Firstly, Buterin thinks that Ethereum platform still fits the description of a ‘world computer’, being a common computing domain, which allows anyone to build and operate software on it.
The founder of Ethereum has also reflected on the experience, which sees those interested by the blockchain technology subsequently discovering their own means of implementing it in their own businesses, referred to by Buterin as plenty of time wasted. By that he understands the many major corporate blockchain cases, which are trying to force everyone onto their platforms.
By that he was referring to some of the IBM’s blockchain campaigns, as well as those connected with food. Buterin seems to be appalled by the concept of corporations being in charge of the blockchain intellectual property. This reaction does not come as a surprise, considering the open-source nature of Ethereum’s protocols and nearly the whole code connected with digital currency. He also stated that the campaigns do carry a certain value, although he does not think that the firms are doing the right thing.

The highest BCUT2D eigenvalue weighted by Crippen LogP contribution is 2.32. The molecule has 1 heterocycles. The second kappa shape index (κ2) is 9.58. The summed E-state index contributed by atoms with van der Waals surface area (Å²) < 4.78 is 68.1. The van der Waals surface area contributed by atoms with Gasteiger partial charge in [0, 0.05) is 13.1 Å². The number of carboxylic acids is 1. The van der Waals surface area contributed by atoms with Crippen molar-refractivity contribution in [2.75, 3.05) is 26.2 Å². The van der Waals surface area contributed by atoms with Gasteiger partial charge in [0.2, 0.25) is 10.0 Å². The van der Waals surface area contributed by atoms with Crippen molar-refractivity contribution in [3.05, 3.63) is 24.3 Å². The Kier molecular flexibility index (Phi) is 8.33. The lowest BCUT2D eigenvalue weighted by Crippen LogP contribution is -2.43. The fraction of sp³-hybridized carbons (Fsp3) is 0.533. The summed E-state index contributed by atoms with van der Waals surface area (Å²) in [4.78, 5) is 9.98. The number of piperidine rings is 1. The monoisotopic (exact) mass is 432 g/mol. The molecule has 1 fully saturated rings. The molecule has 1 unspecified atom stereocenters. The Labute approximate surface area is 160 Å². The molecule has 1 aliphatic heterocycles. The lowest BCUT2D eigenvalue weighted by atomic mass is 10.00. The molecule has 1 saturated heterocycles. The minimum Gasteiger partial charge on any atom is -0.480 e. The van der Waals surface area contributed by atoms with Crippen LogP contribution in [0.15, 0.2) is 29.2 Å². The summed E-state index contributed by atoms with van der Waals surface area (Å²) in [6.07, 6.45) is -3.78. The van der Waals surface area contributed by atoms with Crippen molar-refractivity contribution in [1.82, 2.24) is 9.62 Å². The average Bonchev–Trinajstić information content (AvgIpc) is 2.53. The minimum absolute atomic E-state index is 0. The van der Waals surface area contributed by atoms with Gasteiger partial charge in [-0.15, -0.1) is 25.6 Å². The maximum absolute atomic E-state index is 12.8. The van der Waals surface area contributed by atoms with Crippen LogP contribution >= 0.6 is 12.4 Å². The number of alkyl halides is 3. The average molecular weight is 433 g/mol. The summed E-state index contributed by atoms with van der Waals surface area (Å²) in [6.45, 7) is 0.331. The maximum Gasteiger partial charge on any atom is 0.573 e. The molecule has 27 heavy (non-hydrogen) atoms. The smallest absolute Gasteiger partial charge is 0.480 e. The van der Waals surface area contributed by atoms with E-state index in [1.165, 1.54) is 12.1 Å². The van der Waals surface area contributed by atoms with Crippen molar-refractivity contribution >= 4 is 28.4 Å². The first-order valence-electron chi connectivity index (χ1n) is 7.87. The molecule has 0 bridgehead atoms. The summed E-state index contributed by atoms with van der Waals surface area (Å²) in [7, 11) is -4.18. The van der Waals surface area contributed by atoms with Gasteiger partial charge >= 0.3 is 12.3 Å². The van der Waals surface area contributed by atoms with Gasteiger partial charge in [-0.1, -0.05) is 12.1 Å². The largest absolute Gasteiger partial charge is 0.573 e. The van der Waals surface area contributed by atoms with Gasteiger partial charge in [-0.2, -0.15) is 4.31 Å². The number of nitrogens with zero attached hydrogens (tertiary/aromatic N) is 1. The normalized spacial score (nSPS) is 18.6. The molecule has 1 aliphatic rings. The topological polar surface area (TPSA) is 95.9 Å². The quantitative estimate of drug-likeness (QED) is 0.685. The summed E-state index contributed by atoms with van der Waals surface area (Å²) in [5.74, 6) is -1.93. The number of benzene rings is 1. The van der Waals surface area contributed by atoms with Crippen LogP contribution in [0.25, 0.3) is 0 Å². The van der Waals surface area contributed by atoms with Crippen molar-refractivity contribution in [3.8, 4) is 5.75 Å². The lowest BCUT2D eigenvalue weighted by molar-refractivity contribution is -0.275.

Speaking of the most valid implementations of blockchain innovations, Buterin stated that digital currencies and payment platforms are the main and the most valid implementation of the revolutionary technology. Furthermore, he stated that in his opinion, blockchain will be of most use to those things that are completely digital.
This falls in line with the opinion expressed by the co-creator of NEO, Da Feng, who lately stated the gaming would most probably become the next stage for expansion of blockchain innovations, which has already been proven by a number of companies. Surely enough, there is plenty of digital property to be protected with the blockchain technology outside of the items in the game itself, including player’s account data and access, with some of them definitely being able to enjoy the advantages of the censorship-resistant blockchains.
Additionally, Buterin has mentioned his favored currently existing blockchain implementation as ‘this thing in Singapore’ that intends to facilitate academic degrees validation, which is most probably the reference to the NEM startup in Malaysia, although it might also be a reference to the startup designed by the students of Rice University.